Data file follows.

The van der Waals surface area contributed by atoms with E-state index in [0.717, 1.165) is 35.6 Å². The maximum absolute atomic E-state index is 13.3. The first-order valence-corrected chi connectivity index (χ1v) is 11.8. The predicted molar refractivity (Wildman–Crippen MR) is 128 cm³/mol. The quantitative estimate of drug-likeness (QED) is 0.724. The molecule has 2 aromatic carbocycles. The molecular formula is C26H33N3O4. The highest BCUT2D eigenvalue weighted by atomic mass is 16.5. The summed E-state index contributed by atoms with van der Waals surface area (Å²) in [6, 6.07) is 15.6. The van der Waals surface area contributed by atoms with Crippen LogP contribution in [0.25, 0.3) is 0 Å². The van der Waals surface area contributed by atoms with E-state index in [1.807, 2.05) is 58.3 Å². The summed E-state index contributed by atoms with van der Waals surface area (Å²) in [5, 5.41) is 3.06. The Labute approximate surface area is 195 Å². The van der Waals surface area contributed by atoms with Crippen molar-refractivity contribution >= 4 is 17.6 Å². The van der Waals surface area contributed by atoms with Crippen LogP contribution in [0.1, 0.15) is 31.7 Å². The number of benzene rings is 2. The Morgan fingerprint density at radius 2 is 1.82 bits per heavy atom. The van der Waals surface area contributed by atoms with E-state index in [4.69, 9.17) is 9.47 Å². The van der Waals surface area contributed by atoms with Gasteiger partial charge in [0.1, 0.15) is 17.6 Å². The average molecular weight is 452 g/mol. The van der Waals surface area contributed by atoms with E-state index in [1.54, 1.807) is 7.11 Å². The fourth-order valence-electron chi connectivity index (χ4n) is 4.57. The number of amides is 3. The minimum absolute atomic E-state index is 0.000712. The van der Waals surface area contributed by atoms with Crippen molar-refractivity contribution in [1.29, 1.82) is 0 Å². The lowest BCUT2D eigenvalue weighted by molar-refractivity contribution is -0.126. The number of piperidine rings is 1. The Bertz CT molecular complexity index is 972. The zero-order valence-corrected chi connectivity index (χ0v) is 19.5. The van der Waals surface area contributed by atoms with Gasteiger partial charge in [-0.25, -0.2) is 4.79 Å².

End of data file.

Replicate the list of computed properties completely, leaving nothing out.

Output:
The van der Waals surface area contributed by atoms with E-state index in [0.717, 1.165) is 35.6 Å². The maximum absolute atomic E-state index is 13.3. The first-order valence-corrected chi connectivity index (χ1v) is 11.8. The predicted molar refractivity (Wildman–Crippen MR) is 128 cm³/mol. The quantitative estimate of drug-likeness (QED) is 0.724. The molecule has 2 aromatic carbocycles. The molecular formula is C26H33N3O4. The highest BCUT2D eigenvalue weighted by atomic mass is 16.5. The summed E-state index contributed by atoms with van der Waals surface area (Å²) in [6, 6.07) is 15.6. The van der Waals surface area contributed by atoms with Crippen LogP contribution in [0.25, 0.3) is 0 Å². The van der Waals surface area contributed by atoms with E-state index in [1.807, 2.05) is 58.3 Å². The summed E-state index contributed by atoms with van der Waals surface area (Å²) in [5, 5.41) is 3.06. The Labute approximate surface area is 195 Å². The van der Waals surface area contributed by atoms with Crippen molar-refractivity contribution >= 4 is 17.6 Å². The van der Waals surface area contributed by atoms with Crippen LogP contribution in [0.1, 0.15) is 31.7 Å². The number of benzene rings is 2. The Morgan fingerprint density at radius 2 is 1.82 bits per heavy atom. The van der Waals surface area contributed by atoms with E-state index in [4.69, 9.17) is 9.47 Å². The van der Waals surface area contributed by atoms with Gasteiger partial charge in [0.1, 0.15) is 17.6 Å². The average molecular weight is 452 g/mol. The van der Waals surface area contributed by atoms with E-state index in [1.54, 1.807) is 7.11 Å². The fourth-order valence-electron chi connectivity index (χ4n) is 4.57. The number of amides is 3. The minimum absolute atomic E-state index is 0.000712. The van der Waals surface area contributed by atoms with Crippen molar-refractivity contribution in [1.29, 1.82) is 0 Å². The lowest BCUT2D eigenvalue weighted by molar-refractivity contribution is -0.126. The number of piperidine rings is 1. The Bertz CT molecular complexity index is 972. The zero-order valence-corrected chi connectivity index (χ0v) is 19.5. The van der Waals surface area contributed by atoms with Gasteiger partial charge in [-0.25, -0.2) is 4.79 Å².